Moving dahlia location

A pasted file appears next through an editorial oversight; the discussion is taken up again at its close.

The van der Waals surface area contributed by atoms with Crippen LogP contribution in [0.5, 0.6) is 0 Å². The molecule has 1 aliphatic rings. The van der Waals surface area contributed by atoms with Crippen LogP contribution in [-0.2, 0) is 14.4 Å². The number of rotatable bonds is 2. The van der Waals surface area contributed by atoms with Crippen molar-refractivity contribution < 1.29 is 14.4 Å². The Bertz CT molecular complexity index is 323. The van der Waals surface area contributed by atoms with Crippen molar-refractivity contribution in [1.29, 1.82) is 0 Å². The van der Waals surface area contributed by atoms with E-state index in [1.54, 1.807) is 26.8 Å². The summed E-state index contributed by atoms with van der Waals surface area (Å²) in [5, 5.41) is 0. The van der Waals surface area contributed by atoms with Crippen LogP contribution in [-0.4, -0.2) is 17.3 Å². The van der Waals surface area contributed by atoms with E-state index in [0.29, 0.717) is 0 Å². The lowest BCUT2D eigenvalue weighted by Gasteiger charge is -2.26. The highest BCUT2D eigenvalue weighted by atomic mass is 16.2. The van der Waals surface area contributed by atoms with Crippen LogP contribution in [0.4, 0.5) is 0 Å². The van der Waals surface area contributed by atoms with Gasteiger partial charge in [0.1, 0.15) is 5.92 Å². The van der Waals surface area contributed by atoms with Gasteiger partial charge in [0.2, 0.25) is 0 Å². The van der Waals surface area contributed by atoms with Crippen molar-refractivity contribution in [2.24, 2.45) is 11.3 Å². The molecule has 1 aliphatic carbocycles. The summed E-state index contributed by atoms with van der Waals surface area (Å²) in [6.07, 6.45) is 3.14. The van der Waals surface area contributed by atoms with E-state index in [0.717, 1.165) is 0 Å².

You must wait until the current plantings have "rebuilt" the necessary strength in the tuberous roots to bloom again. What this translates to is after the frost in fall when the plants die back. If your location does not regularly reach the low 20's freezing weather, you can leave them int he ground until spring. Whenever, dig the plants carefully, shake off as much soil as possible, allow the tubers to dry for a few days and then store them in a frost-free, dry and somewhat dark place. Some people use a box of wood shavings or sawdust to put around the tubers to better avoid any rotting. Large clumps of tubers on one plant should be divided. You can consult any good source of information on perennials to find out how this is done and when. Sunset Western Garden Book has an excellent chapter on dahlias, and there is information on growing dahlias at extension.oregonstate.edu/publications. Search on "dahlia". When spring arrives, after the last frost dig holes at least a foot deep, place the tuber and fill the hole about 1/4th full. As the shoots grow in the warming weather, add more soil gradually until you reach the ground level. Incidentally, Sunset recommends a lightly shaded area rather than full sun for dahlias. Your previous question to Ask an Expert seems to indicate that you have such a location. Perhaps there are other factors causing the low bloom. When did you last dig and divide, for example? Are you feeding the plants properly? (Too much nitrogen, for example, causes green growth at the expense of blooms.) We strongly suggest you consult some good references for a through understanding of this beautiful addition to your flower garden.